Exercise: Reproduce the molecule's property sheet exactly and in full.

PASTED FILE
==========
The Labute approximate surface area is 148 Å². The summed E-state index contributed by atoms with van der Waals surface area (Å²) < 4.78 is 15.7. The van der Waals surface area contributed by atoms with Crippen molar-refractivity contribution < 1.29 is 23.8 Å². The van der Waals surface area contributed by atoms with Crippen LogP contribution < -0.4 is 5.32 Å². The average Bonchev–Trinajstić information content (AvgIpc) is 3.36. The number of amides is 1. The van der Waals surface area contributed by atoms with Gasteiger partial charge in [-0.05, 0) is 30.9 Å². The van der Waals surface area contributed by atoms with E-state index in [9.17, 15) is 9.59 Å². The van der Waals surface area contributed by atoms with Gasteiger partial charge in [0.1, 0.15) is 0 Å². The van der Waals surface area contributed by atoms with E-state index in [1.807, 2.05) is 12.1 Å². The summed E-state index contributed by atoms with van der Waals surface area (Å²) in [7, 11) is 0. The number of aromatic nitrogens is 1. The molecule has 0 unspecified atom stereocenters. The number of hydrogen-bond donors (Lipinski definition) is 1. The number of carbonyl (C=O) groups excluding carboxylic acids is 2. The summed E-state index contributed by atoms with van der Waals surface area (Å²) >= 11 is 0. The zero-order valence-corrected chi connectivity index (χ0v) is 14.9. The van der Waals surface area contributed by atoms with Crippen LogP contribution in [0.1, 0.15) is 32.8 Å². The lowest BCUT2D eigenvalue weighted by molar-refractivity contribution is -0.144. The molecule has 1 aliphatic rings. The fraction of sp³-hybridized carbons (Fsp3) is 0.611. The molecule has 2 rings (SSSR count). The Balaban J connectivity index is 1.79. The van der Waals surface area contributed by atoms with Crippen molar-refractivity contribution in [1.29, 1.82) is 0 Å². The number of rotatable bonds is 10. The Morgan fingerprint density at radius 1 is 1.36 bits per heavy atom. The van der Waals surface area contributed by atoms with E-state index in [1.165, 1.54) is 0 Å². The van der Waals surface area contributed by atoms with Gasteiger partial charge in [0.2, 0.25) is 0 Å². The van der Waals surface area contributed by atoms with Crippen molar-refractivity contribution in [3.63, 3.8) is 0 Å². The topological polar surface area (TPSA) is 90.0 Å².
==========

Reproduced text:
The Labute approximate surface area is 148 Å². The summed E-state index contributed by atoms with van der Waals surface area (Å²) < 4.78 is 15.7. The van der Waals surface area contributed by atoms with Crippen molar-refractivity contribution < 1.29 is 23.8 Å². The van der Waals surface area contributed by atoms with Crippen LogP contribution < -0.4 is 5.32 Å². The average Bonchev–Trinajstić information content (AvgIpc) is 3.36. The number of amides is 1. The van der Waals surface area contributed by atoms with Gasteiger partial charge in [-0.05, 0) is 30.9 Å². The van der Waals surface area contributed by atoms with E-state index in [9.17, 15) is 9.59 Å². The van der Waals surface area contributed by atoms with Gasteiger partial charge in [0.1, 0.15) is 0 Å². The van der Waals surface area contributed by atoms with E-state index in [1.807, 2.05) is 12.1 Å². The summed E-state index contributed by atoms with van der Waals surface area (Å²) in [7, 11) is 0. The number of aromatic nitrogens is 1. The molecule has 0 unspecified atom stereocenters. The number of hydrogen-bond donors (Lipinski definition) is 1. The number of carbonyl (C=O) groups excluding carboxylic acids is 2. The summed E-state index contributed by atoms with van der Waals surface area (Å²) >= 11 is 0. The zero-order valence-corrected chi connectivity index (χ0v) is 14.9. The van der Waals surface area contributed by atoms with Crippen LogP contribution in [0.1, 0.15) is 32.8 Å². The lowest BCUT2D eigenvalue weighted by molar-refractivity contribution is -0.144. The molecule has 1 aliphatic rings. The fraction of sp³-hybridized carbons (Fsp3) is 0.611. The molecule has 2 rings (SSSR count). The Balaban J connectivity index is 1.79. The van der Waals surface area contributed by atoms with Crippen molar-refractivity contribution in [1.29, 1.82) is 0 Å². The number of rotatable bonds is 10. The Morgan fingerprint density at radius 1 is 1.36 bits per heavy atom. The van der Waals surface area contributed by atoms with E-state index in [1.165, 1.54) is 0 Å². The van der Waals surface area contributed by atoms with Gasteiger partial charge in [0.2, 0.25) is 0 Å². The van der Waals surface area contributed by atoms with Crippen molar-refractivity contribution in [3.63, 3.8) is 0 Å². The topological polar surface area (TPSA) is 90.0 Å².